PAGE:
14 Easy Tactics To Become A Smarter Shopper

Grocery shopping is expensive.  Food is actually one of the most expensive categories in our budgets so it only makes sense to try and cut dollars and cents wherever you can.  The important thing to remember is that this is possible.  Yes, it takes some work to establish habits and routines, but once you do, you'll wonder what in the world took so long!

Here are a few habits or routines to adopt to help become a smarter shopper:

1. Have A Shopping List (& Stick To It)
     Have you ever quickly scribbled a few things down and decided you can figure out the rest when you get to the store?  I have too, back when we were spending $600-$800 dollars per month (or more) on groceries. For 2 people......
Two things are usually the outcome of this technique:
1. You spend way more than you would have otherwise because not having a plan is not a successful way of planning, and
2. You end up having to stop at the grocery store another time or two that week in order to get what you need to make the meals you've decided on for the week.  Extra trips mean you'll likely spend more money (there's always something else that will jump out to you and sound or look good), as well as waste both time and gas.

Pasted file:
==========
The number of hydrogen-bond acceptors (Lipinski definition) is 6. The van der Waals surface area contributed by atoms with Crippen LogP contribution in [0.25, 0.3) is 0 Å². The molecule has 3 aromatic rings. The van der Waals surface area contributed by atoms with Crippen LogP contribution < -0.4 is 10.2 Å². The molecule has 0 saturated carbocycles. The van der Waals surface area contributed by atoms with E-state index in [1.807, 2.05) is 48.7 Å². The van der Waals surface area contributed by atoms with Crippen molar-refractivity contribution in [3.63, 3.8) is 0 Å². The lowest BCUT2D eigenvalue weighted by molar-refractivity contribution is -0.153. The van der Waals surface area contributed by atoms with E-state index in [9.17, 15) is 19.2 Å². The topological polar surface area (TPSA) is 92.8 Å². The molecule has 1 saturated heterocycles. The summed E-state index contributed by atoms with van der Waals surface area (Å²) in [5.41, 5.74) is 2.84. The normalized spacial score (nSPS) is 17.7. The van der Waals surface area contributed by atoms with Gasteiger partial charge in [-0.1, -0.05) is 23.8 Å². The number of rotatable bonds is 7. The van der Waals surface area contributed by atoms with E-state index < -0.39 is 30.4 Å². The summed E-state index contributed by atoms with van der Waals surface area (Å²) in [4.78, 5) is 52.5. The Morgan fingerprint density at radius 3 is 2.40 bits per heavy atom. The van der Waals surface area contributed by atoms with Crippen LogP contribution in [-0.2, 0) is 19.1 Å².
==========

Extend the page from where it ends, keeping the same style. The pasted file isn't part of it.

2. Shop Your Kitchen First
     In order to avoid purchasing items you already have (or finding a suitable alternative that you already own), you must shop your kitchen first.  A quick glance at an inventory sheet, or, a few minutes to review your freezer, fridge and pantry will result in savings at the register.  If you are on your way out the door and you realize you did not shop your kitchen first, you can certainly take quick photos of your fridge and pantry and review them once you get to the store.  This may help you both avoid purchasing duplicate items as well as help you avoid another trip to the store for staples you are out of and didn't realize.

3. Be Careful With Coupons